One more run in the low sun, the fading sun. She needed it to give her the strength to call. To punch the numbers.
“Hi, Daddy,” she said.
“How come you never call?” he asked. She could imagine his jawbone jutting out in anger.
“I just called you Monday.”
“You never call. I don’t know what you’re doing to keep you so busy.”
“I’m calling you now.”
“Well, it’s about time.”
“You didn’t have to call security.”
“You are supposed to call me every day. That’s why I called security. You were going to let this whole week pass weren’t you?”
Jennifer didn’t answer. She just felt the sweat in her palm make the phone hard to grip.
“I got your report card, Jennifer.”
“They sent it home?”
“You shouldn’t even be at the school.”
“You’re getting Cs. Cs.”
“What?” she asked.
“That’s all you got was Cs. Is that all you can do?!” he asked her.
Jennifer wondered whether he was holding the report in his hand or had he committed it to memory. She wanted to ask specifically what did she get in Freshman Comp, she thought she’d done well in that class. She’d gotten a B+ on her midterm.
His anger showed no signs of lifting. He was like a hot, flat iron moving back and forth over her.
Jennifer looked out through the window. Night wove its darkness even deeper. He yelled at her for a good five minutes before he let her go.
Her ears were ringing; her heart was pounding, thundering in her chest, yet she shed no tears. Her face was impassive. She had learned that much.
She wasn’t really smart at all. What was she doing in college anyway? Maybe she should kill herself, she thought, but then recovered.
Jennifer’s suitemates, Connie and Sara, were from Massapequa and Albany, respectively, they were used to tree lined streets and manicured lawns. So was Jennifer. She was from Binghamton.
That night they went to a party. There was nothing to eat, but plenty to drink. Kegs of icy beer.
He noticed her — a small, slender, brown, young woman biting her lower lip. Jennifer always had to be doing something. Moving somehow.
She wasn’t the prettiest, but that night she did look among the most desirable to him. Despite their racial differences, he picked up on her availability. Though she wore a frozen smile she wore that never reached her eyes, she was at least smiling.
“Hey, Jane,” he said to her.
“You don’t have to be sorry, you were close.”
I’m Trent. I’m in your Lit. class. I missed it today.”
“I overslept. Did Professor Hass collect the journals?”
“I don’t like short stories. I can’t get into them,” Trent said.
“The one that we did today wasn’t bad,” Jennifer said.
“What was it about?” he asked, stepping a little closer to her.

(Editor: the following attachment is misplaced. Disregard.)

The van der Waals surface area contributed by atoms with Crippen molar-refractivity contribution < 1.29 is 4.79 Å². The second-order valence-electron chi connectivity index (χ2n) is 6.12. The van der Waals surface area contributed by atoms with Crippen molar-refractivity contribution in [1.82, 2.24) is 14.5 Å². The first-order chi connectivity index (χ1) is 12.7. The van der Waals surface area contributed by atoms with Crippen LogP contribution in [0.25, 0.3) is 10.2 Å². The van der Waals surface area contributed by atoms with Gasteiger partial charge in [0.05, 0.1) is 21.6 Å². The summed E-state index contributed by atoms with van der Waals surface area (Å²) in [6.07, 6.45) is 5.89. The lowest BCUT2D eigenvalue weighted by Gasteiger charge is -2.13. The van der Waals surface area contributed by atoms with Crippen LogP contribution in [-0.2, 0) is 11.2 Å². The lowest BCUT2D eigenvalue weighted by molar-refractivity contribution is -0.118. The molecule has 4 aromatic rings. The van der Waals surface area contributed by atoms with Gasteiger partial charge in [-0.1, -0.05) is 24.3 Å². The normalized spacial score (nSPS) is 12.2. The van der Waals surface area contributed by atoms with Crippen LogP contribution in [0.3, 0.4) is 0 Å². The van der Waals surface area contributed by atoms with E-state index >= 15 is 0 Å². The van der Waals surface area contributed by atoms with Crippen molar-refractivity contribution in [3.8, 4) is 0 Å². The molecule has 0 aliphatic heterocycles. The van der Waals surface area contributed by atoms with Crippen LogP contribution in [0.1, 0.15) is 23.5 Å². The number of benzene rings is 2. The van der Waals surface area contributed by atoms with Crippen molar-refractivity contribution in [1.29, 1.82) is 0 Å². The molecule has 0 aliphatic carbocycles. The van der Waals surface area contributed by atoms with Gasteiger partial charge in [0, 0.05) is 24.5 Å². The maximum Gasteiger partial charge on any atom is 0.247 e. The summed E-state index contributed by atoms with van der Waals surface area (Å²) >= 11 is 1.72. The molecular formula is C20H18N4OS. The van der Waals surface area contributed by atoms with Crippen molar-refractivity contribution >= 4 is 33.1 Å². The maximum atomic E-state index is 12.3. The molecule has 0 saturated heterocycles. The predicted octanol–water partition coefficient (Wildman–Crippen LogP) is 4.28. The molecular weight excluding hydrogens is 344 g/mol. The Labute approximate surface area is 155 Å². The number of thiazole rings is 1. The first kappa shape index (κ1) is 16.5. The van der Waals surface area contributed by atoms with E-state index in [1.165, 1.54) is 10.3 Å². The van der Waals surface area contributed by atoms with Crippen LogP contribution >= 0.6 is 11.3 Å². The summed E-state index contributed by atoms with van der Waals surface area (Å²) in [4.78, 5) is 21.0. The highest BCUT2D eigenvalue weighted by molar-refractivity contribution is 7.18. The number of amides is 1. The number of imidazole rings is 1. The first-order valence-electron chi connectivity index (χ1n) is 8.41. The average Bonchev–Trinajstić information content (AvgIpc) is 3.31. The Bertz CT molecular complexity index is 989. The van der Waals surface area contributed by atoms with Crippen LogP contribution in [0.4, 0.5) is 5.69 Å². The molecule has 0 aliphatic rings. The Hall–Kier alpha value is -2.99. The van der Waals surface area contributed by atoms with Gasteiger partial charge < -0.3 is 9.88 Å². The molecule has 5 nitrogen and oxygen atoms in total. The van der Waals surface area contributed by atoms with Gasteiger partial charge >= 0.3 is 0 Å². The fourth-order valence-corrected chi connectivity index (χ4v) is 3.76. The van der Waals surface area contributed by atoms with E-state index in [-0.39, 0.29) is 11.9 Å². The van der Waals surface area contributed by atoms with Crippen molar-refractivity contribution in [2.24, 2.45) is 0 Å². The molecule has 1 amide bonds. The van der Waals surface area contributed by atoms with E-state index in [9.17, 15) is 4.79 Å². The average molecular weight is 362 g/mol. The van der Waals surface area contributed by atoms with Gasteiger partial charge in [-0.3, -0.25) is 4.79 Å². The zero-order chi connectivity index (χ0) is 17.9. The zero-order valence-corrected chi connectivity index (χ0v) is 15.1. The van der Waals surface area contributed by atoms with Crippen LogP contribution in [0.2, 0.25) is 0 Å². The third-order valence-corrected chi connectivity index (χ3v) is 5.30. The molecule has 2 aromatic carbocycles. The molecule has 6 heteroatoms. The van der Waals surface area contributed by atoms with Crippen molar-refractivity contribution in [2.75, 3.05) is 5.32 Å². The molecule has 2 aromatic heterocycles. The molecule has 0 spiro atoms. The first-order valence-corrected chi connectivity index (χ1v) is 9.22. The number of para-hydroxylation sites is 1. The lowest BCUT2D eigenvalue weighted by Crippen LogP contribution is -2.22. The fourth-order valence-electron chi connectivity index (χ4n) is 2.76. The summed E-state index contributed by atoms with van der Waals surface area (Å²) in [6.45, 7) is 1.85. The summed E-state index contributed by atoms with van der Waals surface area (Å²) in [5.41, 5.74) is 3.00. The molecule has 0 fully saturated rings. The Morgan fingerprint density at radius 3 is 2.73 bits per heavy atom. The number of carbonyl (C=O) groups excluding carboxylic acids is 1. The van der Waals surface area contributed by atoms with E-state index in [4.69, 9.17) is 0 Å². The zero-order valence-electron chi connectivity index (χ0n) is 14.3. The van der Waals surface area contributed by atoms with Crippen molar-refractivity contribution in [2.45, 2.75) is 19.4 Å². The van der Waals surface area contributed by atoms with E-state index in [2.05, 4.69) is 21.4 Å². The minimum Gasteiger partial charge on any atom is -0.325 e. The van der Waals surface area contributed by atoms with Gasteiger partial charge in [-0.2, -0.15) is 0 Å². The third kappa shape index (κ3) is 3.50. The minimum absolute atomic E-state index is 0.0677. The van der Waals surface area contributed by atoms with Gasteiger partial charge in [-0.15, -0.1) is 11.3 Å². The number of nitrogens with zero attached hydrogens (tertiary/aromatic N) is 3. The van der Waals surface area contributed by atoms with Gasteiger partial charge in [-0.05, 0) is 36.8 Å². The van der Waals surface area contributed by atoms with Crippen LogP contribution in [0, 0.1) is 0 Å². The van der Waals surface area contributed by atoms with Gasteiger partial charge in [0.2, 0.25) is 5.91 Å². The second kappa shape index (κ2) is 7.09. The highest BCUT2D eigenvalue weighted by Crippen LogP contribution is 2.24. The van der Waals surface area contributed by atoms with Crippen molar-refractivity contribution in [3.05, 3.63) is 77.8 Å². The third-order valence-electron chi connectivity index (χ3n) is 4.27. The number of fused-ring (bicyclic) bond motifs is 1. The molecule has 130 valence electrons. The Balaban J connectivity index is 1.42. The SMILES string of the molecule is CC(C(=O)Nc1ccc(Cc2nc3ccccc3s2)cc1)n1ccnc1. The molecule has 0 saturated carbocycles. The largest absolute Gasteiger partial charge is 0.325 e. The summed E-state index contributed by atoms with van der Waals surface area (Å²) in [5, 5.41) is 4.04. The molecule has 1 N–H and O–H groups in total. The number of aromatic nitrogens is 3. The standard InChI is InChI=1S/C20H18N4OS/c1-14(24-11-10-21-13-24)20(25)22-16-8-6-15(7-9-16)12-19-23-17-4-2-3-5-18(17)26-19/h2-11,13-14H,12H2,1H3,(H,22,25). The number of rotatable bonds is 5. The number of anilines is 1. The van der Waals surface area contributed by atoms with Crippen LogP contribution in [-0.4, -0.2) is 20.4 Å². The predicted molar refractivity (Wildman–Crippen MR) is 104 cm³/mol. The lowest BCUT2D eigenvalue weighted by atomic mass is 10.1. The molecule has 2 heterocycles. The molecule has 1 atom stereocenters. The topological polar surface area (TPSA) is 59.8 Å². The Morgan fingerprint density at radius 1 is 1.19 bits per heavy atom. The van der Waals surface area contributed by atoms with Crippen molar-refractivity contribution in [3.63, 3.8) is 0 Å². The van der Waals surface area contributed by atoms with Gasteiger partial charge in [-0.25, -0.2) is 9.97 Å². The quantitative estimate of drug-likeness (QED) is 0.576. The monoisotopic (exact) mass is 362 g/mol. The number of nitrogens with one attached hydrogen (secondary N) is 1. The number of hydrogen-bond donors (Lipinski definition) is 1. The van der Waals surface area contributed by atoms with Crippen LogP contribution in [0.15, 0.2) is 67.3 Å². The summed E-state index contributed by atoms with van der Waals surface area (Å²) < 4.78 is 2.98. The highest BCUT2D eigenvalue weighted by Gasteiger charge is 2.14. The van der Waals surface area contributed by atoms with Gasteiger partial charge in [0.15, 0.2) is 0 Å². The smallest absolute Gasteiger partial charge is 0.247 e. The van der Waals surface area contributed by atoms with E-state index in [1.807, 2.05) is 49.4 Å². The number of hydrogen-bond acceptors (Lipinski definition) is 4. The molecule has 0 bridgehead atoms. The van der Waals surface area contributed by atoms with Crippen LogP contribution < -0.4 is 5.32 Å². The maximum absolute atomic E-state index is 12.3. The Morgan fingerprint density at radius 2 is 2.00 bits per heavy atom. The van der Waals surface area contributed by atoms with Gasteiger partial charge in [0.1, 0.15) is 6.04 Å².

“I don’t remember.”
He drank his fourth can of the night.
She was still on her first. She didn’t like consuming too many carbs.
“I see you running a lot,” he said.
“I like to run,” she said, “Do you run?”
“I hate it.”
He was lean of body – fit, wiry muscles. Short like her father. “You must do something, Trent. You look fit.”
“Me? I can’t keep weight on.”
“Lucky you,” she said.
“What are you talking about? You have a beautiful body.”
“I’m all right.”
During sex with Trent in his dorm room, she wished she was running as the rain shone on the pavement. Why was she thinking of all of this when he was on top of her, giving her what he had in jolts, faster and faster?
The blood rushed swiftly to his face making it red as though he were angry. Veins in his forehead stood out thick and swollen, as if angry at her.
There’s no dating in college. There is just coupling on bedrolls surrounded by unfolded laundry and milk crates.
After he climaxed, he pulled out and gave her a single kiss on the lips. Then he rolled over and fell asleep. The condom was still on him, loose and filled with juice. He’d be out cold till about noon or maybe even 2 pm. She got her things together and slipped out. She walked with the path highlighted by red security call boxes thinking how the first semester had been a dream, a kaleidoscope, a mesh of possibility. This second semester was shaping up to be reality.
The next morning, she was the only one up in her suite. She went into the bathroom. Connie’s hot pink shag rug gave it a homey appeal. The other girls left their caddies filled with mascara, shadow, eyeliner, blush, and lipstick. The digital scale, wedged in between the sink and the toilet, was Jennifer’s donation to this space.
Jennifer stood on it. She was down a half a pound from the previous day. She felt proud. This was the happiest part of her day.
Copyright Whittenberg 2021